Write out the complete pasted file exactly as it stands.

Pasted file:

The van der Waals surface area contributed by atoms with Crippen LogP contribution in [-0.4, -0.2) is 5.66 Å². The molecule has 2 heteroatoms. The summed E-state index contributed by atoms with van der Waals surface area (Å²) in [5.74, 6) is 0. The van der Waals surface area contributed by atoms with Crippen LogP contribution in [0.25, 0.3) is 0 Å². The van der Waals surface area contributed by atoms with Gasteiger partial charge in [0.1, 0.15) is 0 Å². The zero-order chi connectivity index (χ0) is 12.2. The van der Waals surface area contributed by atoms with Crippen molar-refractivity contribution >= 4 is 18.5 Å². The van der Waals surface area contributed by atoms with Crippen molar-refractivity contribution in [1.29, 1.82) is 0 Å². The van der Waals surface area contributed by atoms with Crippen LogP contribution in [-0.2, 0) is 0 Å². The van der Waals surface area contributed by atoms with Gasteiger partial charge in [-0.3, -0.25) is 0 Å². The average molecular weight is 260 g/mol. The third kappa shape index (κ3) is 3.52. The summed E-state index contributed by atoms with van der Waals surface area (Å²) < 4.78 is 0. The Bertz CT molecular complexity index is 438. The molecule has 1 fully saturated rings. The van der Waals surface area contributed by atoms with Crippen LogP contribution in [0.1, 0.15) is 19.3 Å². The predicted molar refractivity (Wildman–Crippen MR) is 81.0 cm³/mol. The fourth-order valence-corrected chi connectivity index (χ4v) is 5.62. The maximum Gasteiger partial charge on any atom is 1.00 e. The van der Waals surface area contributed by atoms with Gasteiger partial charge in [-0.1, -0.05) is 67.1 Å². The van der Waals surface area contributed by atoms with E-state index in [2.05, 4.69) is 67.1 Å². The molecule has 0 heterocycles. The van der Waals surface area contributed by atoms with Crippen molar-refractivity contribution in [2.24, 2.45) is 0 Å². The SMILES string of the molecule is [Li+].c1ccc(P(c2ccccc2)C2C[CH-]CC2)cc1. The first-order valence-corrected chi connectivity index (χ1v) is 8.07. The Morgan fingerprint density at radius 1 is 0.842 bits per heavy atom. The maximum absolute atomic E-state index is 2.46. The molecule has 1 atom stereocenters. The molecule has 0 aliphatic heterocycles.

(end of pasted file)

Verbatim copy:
The van der Waals surface area contributed by atoms with Crippen LogP contribution in [-0.4, -0.2) is 5.66 Å². The molecule has 2 heteroatoms. The summed E-state index contributed by atoms with van der Waals surface area (Å²) in [5.74, 6) is 0. The van der Waals surface area contributed by atoms with Crippen LogP contribution in [0.25, 0.3) is 0 Å². The van der Waals surface area contributed by atoms with Gasteiger partial charge in [0.1, 0.15) is 0 Å². The zero-order chi connectivity index (χ0) is 12.2. The van der Waals surface area contributed by atoms with Crippen molar-refractivity contribution >= 4 is 18.5 Å². The van der Waals surface area contributed by atoms with Crippen molar-refractivity contribution in [1.29, 1.82) is 0 Å². The van der Waals surface area contributed by atoms with Crippen LogP contribution in [-0.2, 0) is 0 Å². The van der Waals surface area contributed by atoms with Gasteiger partial charge in [-0.3, -0.25) is 0 Å². The average molecular weight is 260 g/mol. The third kappa shape index (κ3) is 3.52. The summed E-state index contributed by atoms with van der Waals surface area (Å²) < 4.78 is 0. The Bertz CT molecular complexity index is 438. The molecule has 1 fully saturated rings. The van der Waals surface area contributed by atoms with Crippen LogP contribution in [0.1, 0.15) is 19.3 Å². The predicted molar refractivity (Wildman–Crippen MR) is 81.0 cm³/mol. The fourth-order valence-corrected chi connectivity index (χ4v) is 5.62. The maximum Gasteiger partial charge on any atom is 1.00 e. The van der Waals surface area contributed by atoms with Gasteiger partial charge in [-0.1, -0.05) is 67.1 Å². The van der Waals surface area contributed by atoms with E-state index in [2.05, 4.69) is 67.1 Å². The molecule has 0 heterocycles. The van der Waals surface area contributed by atoms with Crippen molar-refractivity contribution in [2.24, 2.45) is 0 Å². The SMILES string of the molecule is [Li+].c1ccc(P(c2ccccc2)C2C[CH-]CC2)cc1. The first-order valence-corrected chi connectivity index (χ1v) is 8.07. The Morgan fingerprint density at radius 1 is 0.842 bits per heavy atom. The maximum absolute atomic E-state index is 2.46. The molecule has 1 atom stereocenters. The molecule has 0 aliphatic heterocycles.